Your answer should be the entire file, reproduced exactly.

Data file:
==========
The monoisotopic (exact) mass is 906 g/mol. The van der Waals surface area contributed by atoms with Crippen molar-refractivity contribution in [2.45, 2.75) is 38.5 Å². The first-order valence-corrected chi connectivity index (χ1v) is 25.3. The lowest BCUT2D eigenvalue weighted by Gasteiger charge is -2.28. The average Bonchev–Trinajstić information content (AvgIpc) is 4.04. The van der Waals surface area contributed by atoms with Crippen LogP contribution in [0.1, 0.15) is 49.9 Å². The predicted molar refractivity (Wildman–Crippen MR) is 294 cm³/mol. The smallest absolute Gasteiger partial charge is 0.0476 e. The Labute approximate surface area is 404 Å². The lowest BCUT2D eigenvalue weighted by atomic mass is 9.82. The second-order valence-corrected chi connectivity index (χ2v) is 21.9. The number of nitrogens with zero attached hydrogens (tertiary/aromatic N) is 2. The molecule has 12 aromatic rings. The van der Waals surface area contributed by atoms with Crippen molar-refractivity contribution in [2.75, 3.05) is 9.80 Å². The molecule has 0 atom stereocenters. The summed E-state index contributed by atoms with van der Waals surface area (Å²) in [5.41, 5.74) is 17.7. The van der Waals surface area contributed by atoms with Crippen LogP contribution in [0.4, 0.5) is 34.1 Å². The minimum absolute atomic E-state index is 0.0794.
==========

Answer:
The monoisotopic (exact) mass is 906 g/mol. The van der Waals surface area contributed by atoms with Crippen molar-refractivity contribution in [2.45, 2.75) is 38.5 Å². The first-order valence-corrected chi connectivity index (χ1v) is 25.3. The lowest BCUT2D eigenvalue weighted by Gasteiger charge is -2.28. The average Bonchev–Trinajstić information content (AvgIpc) is 4.04. The van der Waals surface area contributed by atoms with Crippen LogP contribution in [0.1, 0.15) is 49.9 Å². The predicted molar refractivity (Wildman–Crippen MR) is 294 cm³/mol. The smallest absolute Gasteiger partial charge is 0.0476 e. The Labute approximate surface area is 404 Å². The lowest BCUT2D eigenvalue weighted by atomic mass is 9.82. The second-order valence-corrected chi connectivity index (χ2v) is 21.9. The number of nitrogens with zero attached hydrogens (tertiary/aromatic N) is 2. The molecule has 12 aromatic rings. The van der Waals surface area contributed by atoms with Crippen molar-refractivity contribution in [2.75, 3.05) is 9.80 Å². The molecule has 0 atom stereocenters. The summed E-state index contributed by atoms with van der Waals surface area (Å²) in [5.41, 5.74) is 17.7. The van der Waals surface area contributed by atoms with Crippen LogP contribution in [0.4, 0.5) is 34.1 Å². The minimum absolute atomic E-state index is 0.0794.